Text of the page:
A personal history of cancer of the head and neck: The people who have had cancer of the head and neck is the increased risk of developing another primary cancer of the head and neck. Smoking increases this risk.
Stop snuff reduces the risk of oral cancer. Also, the stop reduces the chance that a person with oral cancer get a second cancer in the region of the head and neck. They also reduce smoke are advised to curb the risk of cancer of the lung, larynx, mouth, pancreas, the bladder, and esophagus. There are many resources to help smokers to stop:
The Cancer Information Service at 1-800-4-CANCER can talk with callers about ways to stop smoking and about groups that offer help to smokers who want to stop. Groups offer counseling in person or by telephone.
Also, your doctor or dentist can help you find a local program of smoking cessation.
Your doctor can tell you about medicine (bupropion) or replacement therapy for nicotine, which comes as a patch, a gum, lozenges, a nasal spray or an inhaler.
The section of the cancer institute national resource of information "is information about the Web site of smoking cessation federal government, http://www.smokefree.gov. For additional information, please read smoking stop smoking.
Some studies suggest that not eating enough fruits and vegetables may increase the chance of getting oral cancer. Scientists also are studying whether infections with certain viruses (such as human papillomavirus) are linked to oral cancer.
If you think you may be at risk should discuss this concern with your doctor or dentist. You may wish to ask for an appropriate screening schedule. Your health care team will tell you that probably do not use snuff and limiting your use of alcohol are the most important things you can do to prevent oral cancers. Also, if you spend much time in the sun, use a lip balm containing Sunscreen and wear a hat with an edge to help protect your lips.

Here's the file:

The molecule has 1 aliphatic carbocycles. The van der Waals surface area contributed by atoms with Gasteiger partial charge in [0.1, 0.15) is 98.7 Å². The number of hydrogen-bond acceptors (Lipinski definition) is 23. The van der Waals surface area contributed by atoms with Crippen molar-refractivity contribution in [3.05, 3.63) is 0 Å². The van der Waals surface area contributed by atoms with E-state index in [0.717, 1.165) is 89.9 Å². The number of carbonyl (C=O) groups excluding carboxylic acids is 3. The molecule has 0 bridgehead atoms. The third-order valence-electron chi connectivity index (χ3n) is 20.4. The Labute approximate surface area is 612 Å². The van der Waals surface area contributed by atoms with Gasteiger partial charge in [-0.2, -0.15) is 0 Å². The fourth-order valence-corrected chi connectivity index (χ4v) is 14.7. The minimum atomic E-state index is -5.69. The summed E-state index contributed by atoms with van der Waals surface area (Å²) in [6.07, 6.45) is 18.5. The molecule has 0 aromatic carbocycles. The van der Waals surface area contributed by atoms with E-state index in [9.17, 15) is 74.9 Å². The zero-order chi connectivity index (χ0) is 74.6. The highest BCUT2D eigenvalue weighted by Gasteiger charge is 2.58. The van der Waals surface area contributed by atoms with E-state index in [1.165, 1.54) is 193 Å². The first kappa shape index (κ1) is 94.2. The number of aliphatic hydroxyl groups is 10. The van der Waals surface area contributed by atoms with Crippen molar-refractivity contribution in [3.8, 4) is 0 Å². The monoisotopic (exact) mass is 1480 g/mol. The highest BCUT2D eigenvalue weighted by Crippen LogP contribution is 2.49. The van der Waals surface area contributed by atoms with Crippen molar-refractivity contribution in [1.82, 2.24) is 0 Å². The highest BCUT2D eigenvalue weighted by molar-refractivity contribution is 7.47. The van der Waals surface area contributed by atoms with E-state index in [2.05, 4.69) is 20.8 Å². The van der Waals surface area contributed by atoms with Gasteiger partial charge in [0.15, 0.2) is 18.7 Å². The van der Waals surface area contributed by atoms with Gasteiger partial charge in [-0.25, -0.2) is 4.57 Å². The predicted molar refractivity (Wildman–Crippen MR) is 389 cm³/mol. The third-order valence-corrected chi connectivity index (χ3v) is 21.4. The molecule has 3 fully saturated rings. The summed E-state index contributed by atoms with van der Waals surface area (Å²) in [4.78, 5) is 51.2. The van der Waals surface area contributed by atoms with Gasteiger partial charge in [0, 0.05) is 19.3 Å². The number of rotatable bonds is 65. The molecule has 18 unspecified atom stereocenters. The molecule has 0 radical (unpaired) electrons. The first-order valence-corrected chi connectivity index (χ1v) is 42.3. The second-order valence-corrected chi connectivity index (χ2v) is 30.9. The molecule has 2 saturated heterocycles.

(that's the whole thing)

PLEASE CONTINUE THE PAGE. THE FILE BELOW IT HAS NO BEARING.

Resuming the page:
Signs Of Oral Cancer
Your regular checkup is a good time for your dentist or doctor to check your entire mouth to see if there is evidence of cancer. Regular checkups can detect the early stages of oral cancer or conditions that can lead to oral cancer. Ask your doctor or dentist about checking the tissues in your mouth as part of your routine examination.
Common symptoms of oral cancer include:
- Patches inside your mouth or your lips are white, a mixture of red and white or red.
- White patches (leukoplakia) are the most common. White patches sometimes become ill.
- The mixed red and white patches (erythroleukoplakia) are more likely than white patches to become ill.
- Red patches (erythroplakia) are brightly colored, smooth areas that often become bad.
- A pain in your lip or in your mouth that does not cure
- Bleeding in your mouth
- Loose teeth
- Difficult or painful swallowing
- Dentures that are used with difficulty
- A lump in your neck
- An earache
Anyone with these symptoms should see a doctor or a dentist to be diagnosed and treat any problem as early as possible. Most often, these symptoms do not mean cancer. An infection or another problem can cause the same symptoms.